The metro

PUBLISHED : Monday, 10 November, 2008, 12:00am
UPDATED : Monday, 10 November, 2008, 12:00am

I came back from Milan two weeks ago with only one new pair of shoes - grey patent lace ups from Dolce & Gabbana - autumn versions of the shoes I bought last summer. I've always returned from my Milan trips with a new wardrobe. The city was my fashion Holy Grail, but this last trip seemed more like torture rather than a pilgrimage to the shopping gods.

While my personal net worth is not high enough to have been affected by the economic crisis, there's no escaping the pinch, which means blowing a month's salary on a feathered Burberry trench is out of the question, if not in bad taste.

Recession dressing calls for what I like to call a more studied approach. Think of it as channelling your craving for vintage Dom Perignon to a less extravagant Moet - you still get the fizz and the cachet without having to seek a government bailout when the credit card bill drops.

While blue chip investments are diminishing, blue chip fashion pieces aren't: that is, styles that can be worn for multiple seasons such as a navy blazer (the one sports coat, in my opinion, every man should own) or a cashmere sweater.

For me, Dolce & Gabbana makes the best blazers because the cut is always precise and perfect for men who have a slim to medium build. For autumn, they have plush velvet blazers in navy, black, and for the daring, in Bordeaux, with shapes that are great for emphasising a gym-toned body. I invested in a Dolce & Gabbana velvet blazer two years ago and it remains on constant rotation during the colder months. Investment pieces may seem like a lot of money at first but at the final tally, you get maximum wear for every dollar spent.

If budget is a concern, Massimo Dutti offers pieces with a European cut at less cost. You won't get the same quality of fabric and tailoring, but they are good alternatives. Look for the blazers in cotton twill because they are thick enough to keep you warm during that one week of Hong Kong winter, especially when you layer them with sweaters.

Sweaters are a great wardrobe staple because you can wear them under a suit or over a shirt and jeans. I like the cashmere sweaters from Yves Saint Laurent and Brunello Cuccinelli (above, right). I have my eye on a red cashmere V-neck sweater from Hermes (above, left), which I can wear with my dark velvet blazer and jeans to give my outfit a jolt of colour. When it's cold and miserable, a punch of colour is a great pick-me-up.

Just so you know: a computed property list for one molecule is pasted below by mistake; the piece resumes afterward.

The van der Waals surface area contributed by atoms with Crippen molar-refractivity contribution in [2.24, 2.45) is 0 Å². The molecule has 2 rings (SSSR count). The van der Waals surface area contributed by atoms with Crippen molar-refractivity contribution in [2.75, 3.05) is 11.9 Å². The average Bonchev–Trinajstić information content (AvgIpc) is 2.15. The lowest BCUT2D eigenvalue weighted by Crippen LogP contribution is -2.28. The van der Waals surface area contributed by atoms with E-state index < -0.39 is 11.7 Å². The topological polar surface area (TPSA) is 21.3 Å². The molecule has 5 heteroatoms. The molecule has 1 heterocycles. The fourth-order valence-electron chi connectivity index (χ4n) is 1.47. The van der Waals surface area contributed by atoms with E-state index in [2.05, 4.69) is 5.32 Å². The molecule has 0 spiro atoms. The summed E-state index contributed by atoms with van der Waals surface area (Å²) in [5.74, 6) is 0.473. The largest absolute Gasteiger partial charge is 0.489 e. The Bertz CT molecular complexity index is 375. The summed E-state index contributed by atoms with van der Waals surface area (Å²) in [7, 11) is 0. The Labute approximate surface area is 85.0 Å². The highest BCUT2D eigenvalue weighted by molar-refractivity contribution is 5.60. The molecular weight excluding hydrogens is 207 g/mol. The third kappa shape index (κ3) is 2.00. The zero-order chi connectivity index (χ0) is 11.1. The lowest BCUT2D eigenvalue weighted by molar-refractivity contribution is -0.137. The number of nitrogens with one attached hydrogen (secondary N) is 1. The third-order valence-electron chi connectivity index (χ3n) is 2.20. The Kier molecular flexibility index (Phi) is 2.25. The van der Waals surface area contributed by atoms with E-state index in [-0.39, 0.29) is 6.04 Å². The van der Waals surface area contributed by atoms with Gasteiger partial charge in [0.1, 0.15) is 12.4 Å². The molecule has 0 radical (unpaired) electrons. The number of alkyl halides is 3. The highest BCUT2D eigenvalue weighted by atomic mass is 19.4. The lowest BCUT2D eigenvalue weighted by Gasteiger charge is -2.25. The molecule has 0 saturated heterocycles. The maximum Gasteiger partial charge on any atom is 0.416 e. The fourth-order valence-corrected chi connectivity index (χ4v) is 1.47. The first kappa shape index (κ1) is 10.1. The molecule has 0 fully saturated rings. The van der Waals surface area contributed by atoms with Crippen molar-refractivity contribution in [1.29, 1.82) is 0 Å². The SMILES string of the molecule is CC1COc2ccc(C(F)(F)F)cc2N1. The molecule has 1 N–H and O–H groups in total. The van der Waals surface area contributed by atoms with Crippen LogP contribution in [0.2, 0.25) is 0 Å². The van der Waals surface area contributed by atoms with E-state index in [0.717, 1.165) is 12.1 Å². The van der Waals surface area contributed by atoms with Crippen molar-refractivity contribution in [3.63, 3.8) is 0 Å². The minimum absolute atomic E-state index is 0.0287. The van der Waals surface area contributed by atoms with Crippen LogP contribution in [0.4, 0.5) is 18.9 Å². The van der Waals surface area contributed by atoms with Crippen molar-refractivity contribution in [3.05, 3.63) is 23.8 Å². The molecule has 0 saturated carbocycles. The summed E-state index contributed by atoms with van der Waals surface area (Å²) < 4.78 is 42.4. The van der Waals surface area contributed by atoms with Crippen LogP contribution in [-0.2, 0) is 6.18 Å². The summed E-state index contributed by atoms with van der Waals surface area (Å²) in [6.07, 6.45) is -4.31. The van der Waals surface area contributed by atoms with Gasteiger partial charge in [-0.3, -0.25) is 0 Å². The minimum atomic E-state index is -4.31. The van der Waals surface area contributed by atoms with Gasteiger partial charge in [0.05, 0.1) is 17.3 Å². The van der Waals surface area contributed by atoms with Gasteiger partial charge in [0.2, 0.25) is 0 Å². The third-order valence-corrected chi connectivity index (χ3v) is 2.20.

Cashmere sweaters are not cheap and if you don't care for them properly, you won't get a good return on your investment. J Crew's online store has cotton-cashmere blends at less intimidating prices. Colours range from pastels to dark, earthy tones. For preppy style, try the sweater with an argyle pattern.

Also take a trip to Uniqlo to check out their Merino wool sweaters in autumnal colours. They may not be as soft and plush as Brunello Cucinelli's, but they make for stylish cover-ups. My friend Albert swears by them because, unlike other wool sweaters, Uniqlo's fabric doesn't make you itch.

Club Monaco also sells classic men's staples at great prices. I'm a fan of their cardigans (below, right), which can be worn with just a T-shirt. Or if you want to channel the look of Chuck Bass from Gossip Girl, pair one with a button down shirt and tartan trousers accessorised with a bowtie. I like a more traditional look so I would buy the white cardigan with a light grey border and pair it with an old white shirt and slim black trousers from G2000 Black Label, which with the right attitude can pass off as Dior Homme. I'd also throw in a striped silk tie from Ralph Lauren (bottom, right) for a touch of luxury. When it gets really cold, top it all off with a white puffer vest from Club Monaco's collection to give the look a more urban vibe. What's great is that you can still use the cardigan in the summer months as armour against the full-blast office air condition system.

A final word of advice: dressing during a recession is about knowing when to splurge and when to save. If you can only afford one big ticket item this season, avoid anything too trendy or identifiable to one season. Choose something that you can throw in with all the other pieces you already have. The great thing about menswear is that trends are not as volatile as the stock market, and if you pick classic pieces, you will remain in style - recession or no recession.

Shopping List

Brunello Cucinelli, IFC Mall, Central, tel: 2311 3068

Dolce & Gabbana, Alexandra House, Central, tel: 2877 5558

Club Monaco, Queen's Rd Central, tel: 2118 2989

J Crew, Hermes, Pacific Place, Admiralty, tel: 2522 6229

Massimo Dutti, IFC Mall, Central, tel: 2805 0588

Ralph Lauren, The Landmark, Central, tel: 2869 0388

Uniqlo, Lee Theatre Plaza, Percival St, Causeway Bay, tel: 2577 5811